Our training program is designed to accommodate both the experienced guide dog handler and the first timer. In this recent interview with The CW Network, Guide Dogs of America graduate Lorri Bernson talks about how her guide dogs have changed her life. Lorri is GDA’s Media and Community Liaison and a GDA board member.
Here are seven factors we consider when evaluating a person for acceptance to our program:
Motivation: The desire and commitment to work with a guide dog must be strong within each individual. Training with and working with a guide dog can present many challenges as well as joys. A motivated handler will try hard to create a successful team.
Leadership: Dogs naturally look for authority and direction. The human partner must be the leader of the team, directing the canine partner in a supportive and consistent manner.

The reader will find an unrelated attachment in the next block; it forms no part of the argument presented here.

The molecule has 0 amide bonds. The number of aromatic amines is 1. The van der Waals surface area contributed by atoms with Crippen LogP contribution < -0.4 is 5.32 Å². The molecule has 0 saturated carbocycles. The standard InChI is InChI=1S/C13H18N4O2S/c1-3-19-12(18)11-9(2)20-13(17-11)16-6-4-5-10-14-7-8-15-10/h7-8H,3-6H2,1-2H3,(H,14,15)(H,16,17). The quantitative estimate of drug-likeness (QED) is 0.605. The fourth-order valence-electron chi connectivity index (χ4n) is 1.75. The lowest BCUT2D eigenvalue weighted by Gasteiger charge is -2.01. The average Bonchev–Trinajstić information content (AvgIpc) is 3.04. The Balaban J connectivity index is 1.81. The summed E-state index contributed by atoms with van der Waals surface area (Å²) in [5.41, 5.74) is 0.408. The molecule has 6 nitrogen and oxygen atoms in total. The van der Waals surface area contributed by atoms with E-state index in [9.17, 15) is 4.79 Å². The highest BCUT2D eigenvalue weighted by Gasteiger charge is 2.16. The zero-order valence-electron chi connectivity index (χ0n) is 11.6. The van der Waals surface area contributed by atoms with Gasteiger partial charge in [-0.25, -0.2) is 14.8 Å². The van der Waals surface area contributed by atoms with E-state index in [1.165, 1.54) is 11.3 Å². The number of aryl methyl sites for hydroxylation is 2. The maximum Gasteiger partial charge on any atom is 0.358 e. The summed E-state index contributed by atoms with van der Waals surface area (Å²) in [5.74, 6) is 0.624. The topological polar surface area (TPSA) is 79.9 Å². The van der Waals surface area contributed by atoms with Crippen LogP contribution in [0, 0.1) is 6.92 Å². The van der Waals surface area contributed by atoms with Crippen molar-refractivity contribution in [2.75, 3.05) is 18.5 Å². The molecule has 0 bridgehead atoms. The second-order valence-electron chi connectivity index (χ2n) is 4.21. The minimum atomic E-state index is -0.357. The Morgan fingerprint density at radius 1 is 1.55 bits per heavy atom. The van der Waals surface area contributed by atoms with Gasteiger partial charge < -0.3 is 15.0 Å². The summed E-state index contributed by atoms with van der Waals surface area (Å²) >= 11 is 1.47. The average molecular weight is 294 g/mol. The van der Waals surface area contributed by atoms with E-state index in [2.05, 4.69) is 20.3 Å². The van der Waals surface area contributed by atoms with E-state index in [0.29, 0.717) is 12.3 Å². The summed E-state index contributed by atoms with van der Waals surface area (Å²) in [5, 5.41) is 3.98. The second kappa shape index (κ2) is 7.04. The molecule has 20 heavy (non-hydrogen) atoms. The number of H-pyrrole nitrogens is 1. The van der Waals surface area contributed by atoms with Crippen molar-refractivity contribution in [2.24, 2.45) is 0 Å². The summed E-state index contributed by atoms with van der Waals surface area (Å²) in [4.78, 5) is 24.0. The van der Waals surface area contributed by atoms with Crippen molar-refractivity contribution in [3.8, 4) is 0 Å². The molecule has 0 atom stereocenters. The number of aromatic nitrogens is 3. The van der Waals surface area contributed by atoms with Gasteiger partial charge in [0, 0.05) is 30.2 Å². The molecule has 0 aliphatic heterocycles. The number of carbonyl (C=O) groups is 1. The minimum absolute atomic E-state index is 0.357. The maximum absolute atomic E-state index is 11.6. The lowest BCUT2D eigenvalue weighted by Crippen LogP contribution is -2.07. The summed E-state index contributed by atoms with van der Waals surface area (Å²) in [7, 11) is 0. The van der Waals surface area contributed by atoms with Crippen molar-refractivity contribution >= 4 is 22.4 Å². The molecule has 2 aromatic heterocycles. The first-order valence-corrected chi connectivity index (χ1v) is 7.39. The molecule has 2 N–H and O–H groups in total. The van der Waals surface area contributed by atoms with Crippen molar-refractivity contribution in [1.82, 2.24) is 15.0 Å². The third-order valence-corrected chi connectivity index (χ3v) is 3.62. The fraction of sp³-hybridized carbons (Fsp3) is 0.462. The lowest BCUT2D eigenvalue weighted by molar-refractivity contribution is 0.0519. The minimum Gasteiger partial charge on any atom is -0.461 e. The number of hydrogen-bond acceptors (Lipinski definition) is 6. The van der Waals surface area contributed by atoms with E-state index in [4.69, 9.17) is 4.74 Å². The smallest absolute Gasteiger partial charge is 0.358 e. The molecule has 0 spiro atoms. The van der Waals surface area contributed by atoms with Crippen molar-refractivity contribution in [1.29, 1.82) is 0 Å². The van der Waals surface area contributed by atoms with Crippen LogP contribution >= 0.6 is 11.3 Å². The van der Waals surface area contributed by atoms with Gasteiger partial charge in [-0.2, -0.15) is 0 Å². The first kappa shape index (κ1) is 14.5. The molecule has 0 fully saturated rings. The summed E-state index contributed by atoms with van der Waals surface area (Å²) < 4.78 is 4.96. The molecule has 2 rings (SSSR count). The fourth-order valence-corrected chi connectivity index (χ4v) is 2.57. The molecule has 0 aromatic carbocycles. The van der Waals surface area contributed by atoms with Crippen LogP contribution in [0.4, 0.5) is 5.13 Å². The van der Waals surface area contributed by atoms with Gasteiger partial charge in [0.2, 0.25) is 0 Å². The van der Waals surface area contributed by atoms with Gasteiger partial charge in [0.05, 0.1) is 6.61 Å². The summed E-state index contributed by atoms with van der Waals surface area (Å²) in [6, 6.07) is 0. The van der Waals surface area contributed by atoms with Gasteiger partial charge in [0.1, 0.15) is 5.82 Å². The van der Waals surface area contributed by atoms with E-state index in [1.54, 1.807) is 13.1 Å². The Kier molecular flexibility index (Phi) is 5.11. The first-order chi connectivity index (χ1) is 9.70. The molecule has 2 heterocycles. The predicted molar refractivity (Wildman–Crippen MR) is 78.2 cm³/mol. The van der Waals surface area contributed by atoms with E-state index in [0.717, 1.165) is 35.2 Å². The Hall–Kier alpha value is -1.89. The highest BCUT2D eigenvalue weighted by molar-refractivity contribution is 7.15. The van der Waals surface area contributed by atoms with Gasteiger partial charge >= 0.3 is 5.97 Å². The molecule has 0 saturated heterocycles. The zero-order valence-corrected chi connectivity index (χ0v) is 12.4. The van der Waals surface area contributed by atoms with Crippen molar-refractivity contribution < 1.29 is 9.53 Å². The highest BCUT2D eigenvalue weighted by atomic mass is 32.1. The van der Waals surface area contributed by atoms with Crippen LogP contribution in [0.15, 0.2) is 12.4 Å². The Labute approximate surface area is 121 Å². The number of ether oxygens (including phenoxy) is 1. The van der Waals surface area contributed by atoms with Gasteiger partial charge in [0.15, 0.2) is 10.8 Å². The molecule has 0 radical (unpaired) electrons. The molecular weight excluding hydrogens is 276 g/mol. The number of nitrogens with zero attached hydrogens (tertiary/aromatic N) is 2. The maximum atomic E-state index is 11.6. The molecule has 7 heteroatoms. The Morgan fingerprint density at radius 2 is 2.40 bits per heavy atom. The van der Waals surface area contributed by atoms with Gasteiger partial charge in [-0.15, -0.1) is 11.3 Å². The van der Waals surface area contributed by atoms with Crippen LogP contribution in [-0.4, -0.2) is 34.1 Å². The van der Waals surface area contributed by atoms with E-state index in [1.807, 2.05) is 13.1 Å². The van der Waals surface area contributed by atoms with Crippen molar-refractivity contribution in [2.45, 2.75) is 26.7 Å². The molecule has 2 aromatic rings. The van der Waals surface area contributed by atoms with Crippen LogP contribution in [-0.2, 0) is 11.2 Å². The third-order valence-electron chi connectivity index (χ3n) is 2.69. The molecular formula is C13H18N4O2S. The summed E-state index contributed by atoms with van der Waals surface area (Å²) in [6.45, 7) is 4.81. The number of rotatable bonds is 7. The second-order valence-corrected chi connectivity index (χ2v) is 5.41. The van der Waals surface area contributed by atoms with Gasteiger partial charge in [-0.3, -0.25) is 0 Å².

Maturity: Applicants are eligible to apply 18 years of age. But, even more important is the ability to make sound and sensible decisions regarding the work and well-being of the team.
Physical Ability: A person must have enough strength and stamina to handle a large dog in a working situation. All guide dogs need physical interaction from time to time, especially when they are learning to work with a new handler.
Meaningful Work: A person must be active enough to provide sufficient work to keep a guide dog healthy, happy and effective.
Vision Loss: A person must be legally blind to be eligible for the program. An individual who is legally blind has a visual acuity of 20/200 in the better eye with the best correction, or a visual field of no more than 20 degrees.
Orientation Skills: An applicant must already be an experienced, independent traveler, which most often means they’ve had a full Orientation and Mobility (O&M) training course. Both dog and human are competent travelers when they come together as a team.
For more information contact GDA Manager of Admissions and Graduate Services
Sara Ormenyi at